Q: Where did your love and passion for music come from?
Lesser Sparrow: I was a bit of a loner as a kid. My social anxiety, even now, can get the best of me in certain situations, so I’ve always felt a bit on the outside, especially growing up. When I look back, I do feel some sadness for younger me but I also feel really grateful and proud of myself back then too. I’m proud of what I was able to cultivate and hone in that time alone. It was in those quiet spaces where I first started devouring my parent’s record collection, where I started curating the perfectly timed mixtape, where I first started to teach myself guitar listening to Abbey Road and Nevermind. It’s where I discovered the books they weren’t teaching us in school, where I started fiddling with a four-track recorder, and where I figured out how I could copy my favorite artists until I could make something unique of my own. Music allowed me to understand myself and honestly to love myself in ways I couldn’t in most other places.
Q: You were in bands before pursuing a solo project. What made you decide to pursue a solo project instead of starting a new band?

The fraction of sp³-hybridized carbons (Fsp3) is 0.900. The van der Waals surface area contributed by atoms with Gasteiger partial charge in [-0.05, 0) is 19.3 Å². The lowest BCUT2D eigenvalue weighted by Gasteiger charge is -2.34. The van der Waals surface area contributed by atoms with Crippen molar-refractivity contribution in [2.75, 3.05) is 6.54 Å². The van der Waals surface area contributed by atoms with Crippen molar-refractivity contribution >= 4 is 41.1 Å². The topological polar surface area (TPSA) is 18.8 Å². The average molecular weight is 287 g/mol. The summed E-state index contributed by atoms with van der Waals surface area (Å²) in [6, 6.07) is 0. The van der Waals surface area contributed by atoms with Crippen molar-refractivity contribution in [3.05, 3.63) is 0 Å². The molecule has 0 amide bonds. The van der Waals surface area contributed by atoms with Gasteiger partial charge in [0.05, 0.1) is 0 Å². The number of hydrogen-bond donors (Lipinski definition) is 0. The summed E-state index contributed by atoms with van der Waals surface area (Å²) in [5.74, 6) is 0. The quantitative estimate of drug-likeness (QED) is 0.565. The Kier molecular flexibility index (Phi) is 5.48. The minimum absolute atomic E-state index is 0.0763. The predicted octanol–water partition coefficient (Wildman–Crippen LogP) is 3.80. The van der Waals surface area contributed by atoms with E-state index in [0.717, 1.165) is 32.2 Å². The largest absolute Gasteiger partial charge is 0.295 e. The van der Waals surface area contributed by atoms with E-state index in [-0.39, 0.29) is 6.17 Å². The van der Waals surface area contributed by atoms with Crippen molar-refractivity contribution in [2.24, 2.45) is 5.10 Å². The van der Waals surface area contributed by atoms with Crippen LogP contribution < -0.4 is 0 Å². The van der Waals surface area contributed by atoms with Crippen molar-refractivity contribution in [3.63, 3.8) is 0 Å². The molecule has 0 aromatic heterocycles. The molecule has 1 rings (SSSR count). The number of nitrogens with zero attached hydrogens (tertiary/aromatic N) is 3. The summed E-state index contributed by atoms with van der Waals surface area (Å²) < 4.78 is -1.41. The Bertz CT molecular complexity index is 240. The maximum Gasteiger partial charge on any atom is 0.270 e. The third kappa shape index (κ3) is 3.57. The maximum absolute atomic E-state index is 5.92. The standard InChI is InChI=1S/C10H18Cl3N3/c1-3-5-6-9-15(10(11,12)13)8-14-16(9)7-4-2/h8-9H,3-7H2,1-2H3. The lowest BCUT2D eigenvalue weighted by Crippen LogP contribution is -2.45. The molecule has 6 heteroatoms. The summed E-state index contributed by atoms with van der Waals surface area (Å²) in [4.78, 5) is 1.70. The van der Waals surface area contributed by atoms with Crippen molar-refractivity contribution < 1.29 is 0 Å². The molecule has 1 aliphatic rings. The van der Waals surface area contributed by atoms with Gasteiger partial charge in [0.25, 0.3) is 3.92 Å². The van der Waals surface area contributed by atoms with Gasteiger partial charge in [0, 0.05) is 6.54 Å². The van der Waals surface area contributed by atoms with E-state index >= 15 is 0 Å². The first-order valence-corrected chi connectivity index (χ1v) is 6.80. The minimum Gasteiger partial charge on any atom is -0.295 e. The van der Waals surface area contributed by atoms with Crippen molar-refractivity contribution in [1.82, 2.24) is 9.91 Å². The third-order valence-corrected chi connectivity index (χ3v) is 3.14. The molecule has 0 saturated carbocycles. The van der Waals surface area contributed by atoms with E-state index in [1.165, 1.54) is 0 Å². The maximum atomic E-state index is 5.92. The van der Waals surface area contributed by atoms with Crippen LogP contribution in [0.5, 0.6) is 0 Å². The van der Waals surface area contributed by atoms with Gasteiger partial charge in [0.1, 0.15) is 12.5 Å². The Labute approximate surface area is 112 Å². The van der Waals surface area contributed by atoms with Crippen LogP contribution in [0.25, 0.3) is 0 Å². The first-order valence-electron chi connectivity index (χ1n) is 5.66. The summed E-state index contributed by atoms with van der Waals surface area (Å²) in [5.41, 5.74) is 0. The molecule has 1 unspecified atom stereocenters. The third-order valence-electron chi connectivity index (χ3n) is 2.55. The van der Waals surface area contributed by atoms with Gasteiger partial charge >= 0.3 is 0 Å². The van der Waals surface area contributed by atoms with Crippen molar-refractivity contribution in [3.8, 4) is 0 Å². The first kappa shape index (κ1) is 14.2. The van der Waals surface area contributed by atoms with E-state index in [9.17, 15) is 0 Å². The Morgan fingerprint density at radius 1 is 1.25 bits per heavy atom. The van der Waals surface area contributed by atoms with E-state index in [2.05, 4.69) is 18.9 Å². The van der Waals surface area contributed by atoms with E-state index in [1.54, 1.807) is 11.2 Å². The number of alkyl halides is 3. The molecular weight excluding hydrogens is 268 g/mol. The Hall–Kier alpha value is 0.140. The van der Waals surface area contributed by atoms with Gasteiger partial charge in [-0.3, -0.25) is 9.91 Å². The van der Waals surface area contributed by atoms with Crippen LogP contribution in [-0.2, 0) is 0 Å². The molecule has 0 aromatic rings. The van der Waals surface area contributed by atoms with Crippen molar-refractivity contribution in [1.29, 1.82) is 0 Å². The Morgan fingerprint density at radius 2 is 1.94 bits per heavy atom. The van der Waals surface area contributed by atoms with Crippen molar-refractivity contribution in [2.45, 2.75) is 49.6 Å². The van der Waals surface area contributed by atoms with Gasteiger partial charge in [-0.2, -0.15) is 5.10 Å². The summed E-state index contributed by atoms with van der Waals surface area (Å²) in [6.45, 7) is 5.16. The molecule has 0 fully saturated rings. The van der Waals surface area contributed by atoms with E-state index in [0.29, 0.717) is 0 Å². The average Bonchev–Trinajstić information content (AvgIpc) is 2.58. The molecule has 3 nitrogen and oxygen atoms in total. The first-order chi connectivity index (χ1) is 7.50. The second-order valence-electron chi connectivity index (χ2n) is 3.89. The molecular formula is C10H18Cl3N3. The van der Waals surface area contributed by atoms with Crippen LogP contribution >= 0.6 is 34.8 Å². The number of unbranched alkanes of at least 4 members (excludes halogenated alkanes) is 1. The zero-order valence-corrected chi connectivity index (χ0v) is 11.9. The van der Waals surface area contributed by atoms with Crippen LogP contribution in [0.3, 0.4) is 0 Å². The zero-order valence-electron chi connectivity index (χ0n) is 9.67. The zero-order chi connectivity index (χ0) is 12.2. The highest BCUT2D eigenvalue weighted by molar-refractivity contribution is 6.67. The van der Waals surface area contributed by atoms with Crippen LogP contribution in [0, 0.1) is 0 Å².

Lesser Sparrow: Playing in bands and being able to create music in those collaborative spaces has led to some of the greatest moments I’ve had on this planet. But there was both a challenge and a freedom in making Lesser Sparrow a solo project that I just couldn’t resist and that I finally felt ready to take on. For the first time, I had a really clear vision of what I wanted and a newfound confidence in my abilities to execute this vision. I was ready to drop a lot of the arbitrary creative boundaries I usually put up around myself. As I started to learn production and the recording process, I realized I could create fully formed songs without the aid of a backing band. It was a revelatory moment and it basically serves as the thesis statement of this record. What’s cool is that, in a way, this project has allowed me to return back to that same place I was growing up: alone, in a room, discovering my love for music for the very first time.
Q: How did this song come to be? What was the writing process like?
Lesser Sparrow: “Fade Away” had been a song I’d been tinkering with for years, mostly on my acoustic guitar. I knew I had something, but I couldn’t quite figure out how to make it come to life. It was only when I started to round the learning curve of working in Abelton (a music recording and production program), where I finally found its home. It started with an arpeggiated bass line and an 80’s inspired drum loop. I then added some washed out guitar strums and layer upon layer of vocal harmony. I put the first minute of the song together in what felt like a fever dream. And the rest came tumbling after. I think I chose “Fade Away: for the first single in part because of how defining a moment its creation was for the rest of the album.
Q: Tell me a little bit about the concept of the music video. It goes so well with the song and I’m curious where the idea came from and what it means to you.